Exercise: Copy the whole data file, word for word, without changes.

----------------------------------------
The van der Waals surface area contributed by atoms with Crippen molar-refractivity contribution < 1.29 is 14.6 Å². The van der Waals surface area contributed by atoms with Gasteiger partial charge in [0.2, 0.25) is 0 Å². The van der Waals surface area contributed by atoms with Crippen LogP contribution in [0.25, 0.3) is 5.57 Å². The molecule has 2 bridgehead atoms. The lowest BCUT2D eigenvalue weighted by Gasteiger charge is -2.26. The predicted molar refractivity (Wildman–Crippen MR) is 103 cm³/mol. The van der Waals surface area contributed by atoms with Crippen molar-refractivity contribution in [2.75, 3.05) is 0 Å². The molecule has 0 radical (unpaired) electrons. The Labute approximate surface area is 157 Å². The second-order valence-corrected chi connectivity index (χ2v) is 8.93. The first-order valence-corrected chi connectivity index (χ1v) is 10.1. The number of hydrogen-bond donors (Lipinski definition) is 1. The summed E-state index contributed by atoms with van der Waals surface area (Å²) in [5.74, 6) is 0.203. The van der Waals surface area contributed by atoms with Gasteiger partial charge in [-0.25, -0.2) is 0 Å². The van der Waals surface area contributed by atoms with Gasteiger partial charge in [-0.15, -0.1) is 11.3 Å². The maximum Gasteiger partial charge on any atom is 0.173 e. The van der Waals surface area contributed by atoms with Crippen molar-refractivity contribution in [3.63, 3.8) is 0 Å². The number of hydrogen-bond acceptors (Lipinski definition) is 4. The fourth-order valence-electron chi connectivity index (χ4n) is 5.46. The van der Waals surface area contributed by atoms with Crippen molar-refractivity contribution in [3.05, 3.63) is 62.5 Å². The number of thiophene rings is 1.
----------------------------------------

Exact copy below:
The van der Waals surface area contributed by atoms with Crippen molar-refractivity contribution < 1.29 is 14.6 Å². The van der Waals surface area contributed by atoms with Gasteiger partial charge in [0.2, 0.25) is 0 Å². The van der Waals surface area contributed by atoms with Crippen LogP contribution in [0.25, 0.3) is 5.57 Å². The molecule has 2 bridgehead atoms. The lowest BCUT2D eigenvalue weighted by Gasteiger charge is -2.26. The predicted molar refractivity (Wildman–Crippen MR) is 103 cm³/mol. The van der Waals surface area contributed by atoms with Crippen molar-refractivity contribution in [2.75, 3.05) is 0 Å². The molecule has 0 radical (unpaired) electrons. The Labute approximate surface area is 157 Å². The second-order valence-corrected chi connectivity index (χ2v) is 8.93. The first-order valence-corrected chi connectivity index (χ1v) is 10.1. The number of hydrogen-bond donors (Lipinski definition) is 1. The summed E-state index contributed by atoms with van der Waals surface area (Å²) in [5.74, 6) is 0.203. The van der Waals surface area contributed by atoms with Gasteiger partial charge in [-0.25, -0.2) is 0 Å². The van der Waals surface area contributed by atoms with Gasteiger partial charge in [-0.15, -0.1) is 11.3 Å². The maximum Gasteiger partial charge on any atom is 0.173 e. The van der Waals surface area contributed by atoms with Crippen molar-refractivity contribution in [3.63, 3.8) is 0 Å². The number of hydrogen-bond acceptors (Lipinski definition) is 4. The fourth-order valence-electron chi connectivity index (χ4n) is 5.46. The van der Waals surface area contributed by atoms with Crippen molar-refractivity contribution in [3.05, 3.63) is 62.5 Å². The number of thiophene rings is 1.